Jawaharlal Nehru University has been witnessing a steady decline in its proportion of female students in recent years, contrary to the national trend.
The proportion of its research students too has fallen from 62.2 per cent in 2016-17 to 46 per cent in 2021-22, suggesting the university is drifting away from its core area of advanced research.
Both trends started soon after the university adopted the University Grants Commission’s latest admission rules for research students in 2017, which led it to scrap its deprivation points policy — the award of extra points to students from backward districts and women students during admission.
While this hit women’s enrolment, the new rules also restricted the number of research students a single faculty member could oversee — thus curtailing research seats.
The deprivation points policy continues in admissions to undergraduate and postgraduate courses, which suggests the fall in women’s enrolment for research courses alone is likely to have been sharper than the overall decline from 51.1 per cent to 44.4 per cent between 2016-17 and 2021-22.
According to the government’s All India Survey on Higher Education, the total enrolment in higher education rose from 3.42 crore in 2014-15 to 4.14 crore in 2020-21, with the percentage of female enrolment rising from 45 to 49.
The JNU Teachers Association on Friday held a news conference where it cited the figures relating to JNU from the annual report of the university.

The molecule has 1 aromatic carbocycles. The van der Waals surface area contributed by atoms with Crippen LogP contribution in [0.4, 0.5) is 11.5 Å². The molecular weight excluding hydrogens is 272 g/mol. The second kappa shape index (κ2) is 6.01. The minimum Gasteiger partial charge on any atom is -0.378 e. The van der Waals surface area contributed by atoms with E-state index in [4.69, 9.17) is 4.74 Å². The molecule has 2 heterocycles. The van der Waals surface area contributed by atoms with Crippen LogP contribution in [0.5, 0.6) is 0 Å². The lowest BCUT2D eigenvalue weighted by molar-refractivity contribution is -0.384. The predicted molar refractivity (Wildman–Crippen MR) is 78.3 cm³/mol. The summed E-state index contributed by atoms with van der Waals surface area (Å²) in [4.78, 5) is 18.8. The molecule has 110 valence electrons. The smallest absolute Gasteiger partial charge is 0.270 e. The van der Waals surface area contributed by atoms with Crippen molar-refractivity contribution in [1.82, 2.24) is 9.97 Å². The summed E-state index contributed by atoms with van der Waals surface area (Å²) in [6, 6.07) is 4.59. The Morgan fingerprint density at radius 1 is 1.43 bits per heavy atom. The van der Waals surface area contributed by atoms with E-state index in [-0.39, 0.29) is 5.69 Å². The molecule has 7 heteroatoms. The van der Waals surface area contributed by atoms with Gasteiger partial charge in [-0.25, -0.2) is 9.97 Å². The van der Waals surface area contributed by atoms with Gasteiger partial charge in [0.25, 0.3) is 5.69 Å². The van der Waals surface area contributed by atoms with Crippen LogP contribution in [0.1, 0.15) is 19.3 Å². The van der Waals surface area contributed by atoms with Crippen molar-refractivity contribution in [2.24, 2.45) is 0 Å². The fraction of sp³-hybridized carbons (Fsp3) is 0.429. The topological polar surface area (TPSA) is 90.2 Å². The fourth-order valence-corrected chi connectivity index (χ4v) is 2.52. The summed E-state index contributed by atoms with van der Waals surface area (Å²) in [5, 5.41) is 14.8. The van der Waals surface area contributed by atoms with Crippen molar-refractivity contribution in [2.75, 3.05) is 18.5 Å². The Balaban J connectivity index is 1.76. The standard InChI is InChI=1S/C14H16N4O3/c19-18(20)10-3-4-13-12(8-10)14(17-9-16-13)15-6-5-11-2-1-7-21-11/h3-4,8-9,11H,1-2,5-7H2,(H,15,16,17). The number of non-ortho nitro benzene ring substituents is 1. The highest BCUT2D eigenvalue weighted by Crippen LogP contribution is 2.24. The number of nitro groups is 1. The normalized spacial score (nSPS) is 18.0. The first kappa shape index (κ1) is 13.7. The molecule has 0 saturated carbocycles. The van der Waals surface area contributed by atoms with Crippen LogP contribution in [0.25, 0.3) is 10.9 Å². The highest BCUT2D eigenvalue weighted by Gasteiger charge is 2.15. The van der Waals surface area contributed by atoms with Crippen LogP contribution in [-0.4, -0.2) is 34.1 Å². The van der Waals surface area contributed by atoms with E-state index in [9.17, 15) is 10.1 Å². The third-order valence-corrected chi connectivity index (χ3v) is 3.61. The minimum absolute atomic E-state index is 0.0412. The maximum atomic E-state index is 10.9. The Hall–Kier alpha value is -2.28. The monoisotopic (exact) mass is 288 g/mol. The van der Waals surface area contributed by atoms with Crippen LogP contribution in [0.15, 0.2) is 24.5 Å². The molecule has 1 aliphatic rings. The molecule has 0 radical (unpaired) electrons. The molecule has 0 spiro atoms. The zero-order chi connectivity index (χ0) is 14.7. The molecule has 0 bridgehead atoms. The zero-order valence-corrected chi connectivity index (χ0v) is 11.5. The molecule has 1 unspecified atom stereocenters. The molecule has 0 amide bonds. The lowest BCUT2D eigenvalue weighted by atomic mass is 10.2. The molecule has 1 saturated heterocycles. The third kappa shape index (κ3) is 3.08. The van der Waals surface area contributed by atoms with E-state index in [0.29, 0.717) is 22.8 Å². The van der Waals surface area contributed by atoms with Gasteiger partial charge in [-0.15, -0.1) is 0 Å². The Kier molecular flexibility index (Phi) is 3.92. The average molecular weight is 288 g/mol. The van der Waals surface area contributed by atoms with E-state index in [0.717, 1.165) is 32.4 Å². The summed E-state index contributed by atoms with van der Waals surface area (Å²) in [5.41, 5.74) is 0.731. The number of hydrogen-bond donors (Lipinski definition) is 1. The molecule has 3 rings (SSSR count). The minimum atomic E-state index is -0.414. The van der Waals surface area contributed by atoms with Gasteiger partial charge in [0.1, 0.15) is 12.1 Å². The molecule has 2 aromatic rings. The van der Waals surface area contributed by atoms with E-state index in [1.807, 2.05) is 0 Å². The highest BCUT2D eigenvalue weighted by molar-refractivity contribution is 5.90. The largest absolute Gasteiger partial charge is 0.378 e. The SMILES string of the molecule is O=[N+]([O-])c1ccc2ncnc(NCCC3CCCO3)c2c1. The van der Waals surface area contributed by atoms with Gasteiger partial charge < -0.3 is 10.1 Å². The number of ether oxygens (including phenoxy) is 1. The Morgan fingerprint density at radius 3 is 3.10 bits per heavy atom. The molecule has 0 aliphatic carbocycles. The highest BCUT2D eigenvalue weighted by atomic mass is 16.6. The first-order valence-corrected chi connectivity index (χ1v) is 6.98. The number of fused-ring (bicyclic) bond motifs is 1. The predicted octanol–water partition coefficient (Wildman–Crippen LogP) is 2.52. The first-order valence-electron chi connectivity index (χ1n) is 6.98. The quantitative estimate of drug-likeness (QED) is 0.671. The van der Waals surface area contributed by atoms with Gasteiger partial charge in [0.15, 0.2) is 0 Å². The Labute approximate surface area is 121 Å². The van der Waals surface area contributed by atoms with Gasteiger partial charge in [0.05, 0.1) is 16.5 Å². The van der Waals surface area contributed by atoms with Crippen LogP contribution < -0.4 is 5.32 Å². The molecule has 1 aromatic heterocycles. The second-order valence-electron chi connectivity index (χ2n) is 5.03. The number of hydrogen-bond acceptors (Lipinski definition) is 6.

The teachers alleged the university was in bad shape because of repeated policy changes and a “policy of victimisation”, which they said began after M. Jagadesh Kumar took over as vice-chancellor in 2016 and were being continued by current VC Santishree D. Pandit.
They had a litany of complaints:
Till 2018, JNU used to conduct its own PhD entrance tests in the pen-and-paper format with a mix of objective-type, subjective-type and multiple-choice questions (MCQ). Since 2019, JNU has outsourced the entrance tests to the National Testing Agency (NTA), which now conducts computer-based tests with only MCQs.
Many teachers believe that this handicaps students from impoverished families and backward areas because of their inexperience with computers and inability to afford coaching, often seen as key to success in MCQ tests.
“The discontinuation of the university’s own entrance tests to embrace a technology-driven entrance test by the NTA, and the elimination of the deprivation points system in admissions to research programmes, have affected the composition of students,” teachers’ association member Ayesha Kidwai said.
Moushumi Basu, former secretary of the teachers’ association, said JNU used to conduct its entrance tests for research courses, and completed them before July. After the NTA took over, the academic calendar went haywire, she said. Basu said the number of entrance test centres too had been reduced, and suggested that many women candidates might find the need to travel to faraway centres a deterrent.